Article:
Maria Montessori observed that young children often get agitated when even little things in their lives go out of place. While to an adult the issue may seem trivial but if observed properly one would notice that the source of child’s frustration is a broken routine. A snack in a new container, a different seat at the table, a toy that cannot be found, an interruption during play time - all these may seem to be insignificant to us, but for a toddler, these small things often set off a major reaction. These seemingly irrational tantrums are actually caused by a disruption of the child’s perceived sense of order.
Toddlers are just discovering their world. To them it is largely a mysterious place where things are alien and at times scary. The need to operate in an environment that is safe, predictable and in their control is of utmost importance for their mental well-being. Such a conducive environment also helps prevent most tantrums.
In the Montessori environment, teachers understand and respect the toddler’s need for order, independence and personal space and are encouraged to name and express their feelings. This in turn helps in making the toddler less prone to tantrums and leads to a more enjoyable time for the entire family.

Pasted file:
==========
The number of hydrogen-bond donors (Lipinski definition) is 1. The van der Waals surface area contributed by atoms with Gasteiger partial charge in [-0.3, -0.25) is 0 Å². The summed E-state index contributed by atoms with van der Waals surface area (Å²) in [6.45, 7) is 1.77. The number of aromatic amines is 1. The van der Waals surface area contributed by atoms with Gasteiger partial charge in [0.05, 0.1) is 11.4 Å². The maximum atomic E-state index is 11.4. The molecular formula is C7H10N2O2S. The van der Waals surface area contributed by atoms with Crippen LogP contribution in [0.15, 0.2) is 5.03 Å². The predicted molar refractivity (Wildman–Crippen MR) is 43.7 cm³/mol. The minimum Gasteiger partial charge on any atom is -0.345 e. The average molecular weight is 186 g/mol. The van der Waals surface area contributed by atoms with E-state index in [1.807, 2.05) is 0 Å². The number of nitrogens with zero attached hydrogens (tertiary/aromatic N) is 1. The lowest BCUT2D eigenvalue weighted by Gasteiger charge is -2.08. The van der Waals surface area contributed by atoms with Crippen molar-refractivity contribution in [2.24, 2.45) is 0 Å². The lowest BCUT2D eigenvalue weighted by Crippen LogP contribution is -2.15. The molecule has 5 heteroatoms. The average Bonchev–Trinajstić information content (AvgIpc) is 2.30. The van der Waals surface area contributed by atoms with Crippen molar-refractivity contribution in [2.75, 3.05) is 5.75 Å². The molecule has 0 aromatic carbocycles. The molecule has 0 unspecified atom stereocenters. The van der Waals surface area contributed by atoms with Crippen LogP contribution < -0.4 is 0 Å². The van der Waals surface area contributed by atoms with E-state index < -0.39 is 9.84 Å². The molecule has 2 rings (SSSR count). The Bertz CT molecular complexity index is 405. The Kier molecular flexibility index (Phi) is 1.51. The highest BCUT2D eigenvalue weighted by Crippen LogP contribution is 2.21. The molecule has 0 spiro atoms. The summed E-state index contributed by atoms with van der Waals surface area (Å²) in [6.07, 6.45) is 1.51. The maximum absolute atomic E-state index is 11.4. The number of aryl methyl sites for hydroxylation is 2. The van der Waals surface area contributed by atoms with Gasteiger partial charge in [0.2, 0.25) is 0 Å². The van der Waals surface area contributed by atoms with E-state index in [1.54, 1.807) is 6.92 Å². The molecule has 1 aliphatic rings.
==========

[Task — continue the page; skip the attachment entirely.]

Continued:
Stay tuned for next article - How to deal with Tantrums.
Filling up of forms. Posting on social media for reviews of different schools and the list goes on. The panic has already set in. The anxiety levels are high of the PARENTS and more than the CHILD. The latest. Hot. High on the list topic of discussion is NURSERY ADMISSIONS.
Parents constantly search for the best formal school for their child, not keeping in mind their little ones readiness for the 'BIG SCHOOL'. School Readiness is a very common term, but what does it actually mean?
Parents are often confused with the term 'readiness'
For some it means able to read or write or in other words their child possesses advanced literacy, numeracy and cognitive skills for his/ her age.
For some it means their child is toilet trained, so he is ready.
For some they feel that their child’s motor skills are fully developed and so on.